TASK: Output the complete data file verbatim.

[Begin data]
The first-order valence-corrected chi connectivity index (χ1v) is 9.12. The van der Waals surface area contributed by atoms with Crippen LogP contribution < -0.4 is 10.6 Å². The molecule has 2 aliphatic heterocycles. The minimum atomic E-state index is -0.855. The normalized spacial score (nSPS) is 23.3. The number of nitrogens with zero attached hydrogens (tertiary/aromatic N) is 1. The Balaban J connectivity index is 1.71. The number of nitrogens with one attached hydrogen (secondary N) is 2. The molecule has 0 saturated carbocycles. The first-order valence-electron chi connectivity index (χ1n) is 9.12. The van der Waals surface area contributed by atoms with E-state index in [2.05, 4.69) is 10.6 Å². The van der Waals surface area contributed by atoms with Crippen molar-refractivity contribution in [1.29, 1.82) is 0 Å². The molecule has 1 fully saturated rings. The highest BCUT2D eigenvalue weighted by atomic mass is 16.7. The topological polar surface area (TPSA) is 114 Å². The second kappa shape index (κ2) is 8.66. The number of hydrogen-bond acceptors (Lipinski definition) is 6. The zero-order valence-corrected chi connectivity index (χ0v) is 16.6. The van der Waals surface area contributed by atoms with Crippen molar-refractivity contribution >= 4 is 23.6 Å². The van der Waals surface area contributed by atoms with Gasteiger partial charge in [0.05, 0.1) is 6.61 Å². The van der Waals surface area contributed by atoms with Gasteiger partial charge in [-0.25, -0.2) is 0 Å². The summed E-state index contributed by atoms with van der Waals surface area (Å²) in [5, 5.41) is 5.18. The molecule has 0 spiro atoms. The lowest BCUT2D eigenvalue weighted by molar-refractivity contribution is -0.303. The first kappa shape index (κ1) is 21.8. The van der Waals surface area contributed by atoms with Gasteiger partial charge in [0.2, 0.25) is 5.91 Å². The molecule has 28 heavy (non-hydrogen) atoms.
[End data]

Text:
The first-order valence-corrected chi connectivity index (χ1v) is 9.12. The van der Waals surface area contributed by atoms with Crippen LogP contribution < -0.4 is 10.6 Å². The molecule has 2 aliphatic heterocycles. The minimum atomic E-state index is -0.855. The normalized spacial score (nSPS) is 23.3. The number of nitrogens with zero attached hydrogens (tertiary/aromatic N) is 1. The Balaban J connectivity index is 1.71. The number of nitrogens with one attached hydrogen (secondary N) is 2. The molecule has 0 saturated carbocycles. The first-order valence-electron chi connectivity index (χ1n) is 9.12. The van der Waals surface area contributed by atoms with E-state index in [2.05, 4.69) is 10.6 Å². The van der Waals surface area contributed by atoms with Crippen molar-refractivity contribution in [1.29, 1.82) is 0 Å². The molecule has 1 fully saturated rings. The highest BCUT2D eigenvalue weighted by atomic mass is 16.7. The topological polar surface area (TPSA) is 114 Å². The second kappa shape index (κ2) is 8.66. The number of hydrogen-bond acceptors (Lipinski definition) is 6. The zero-order valence-corrected chi connectivity index (χ0v) is 16.6. The van der Waals surface area contributed by atoms with Crippen molar-refractivity contribution >= 4 is 23.6 Å². The van der Waals surface area contributed by atoms with Gasteiger partial charge in [0.05, 0.1) is 6.61 Å². The van der Waals surface area contributed by atoms with Gasteiger partial charge in [-0.25, -0.2) is 0 Å². The summed E-state index contributed by atoms with van der Waals surface area (Å²) in [5, 5.41) is 5.18. The molecule has 0 spiro atoms. The lowest BCUT2D eigenvalue weighted by molar-refractivity contribution is -0.303. The first kappa shape index (κ1) is 21.8. The van der Waals surface area contributed by atoms with Gasteiger partial charge in [0.2, 0.25) is 5.91 Å². The molecule has 28 heavy (non-hydrogen) atoms.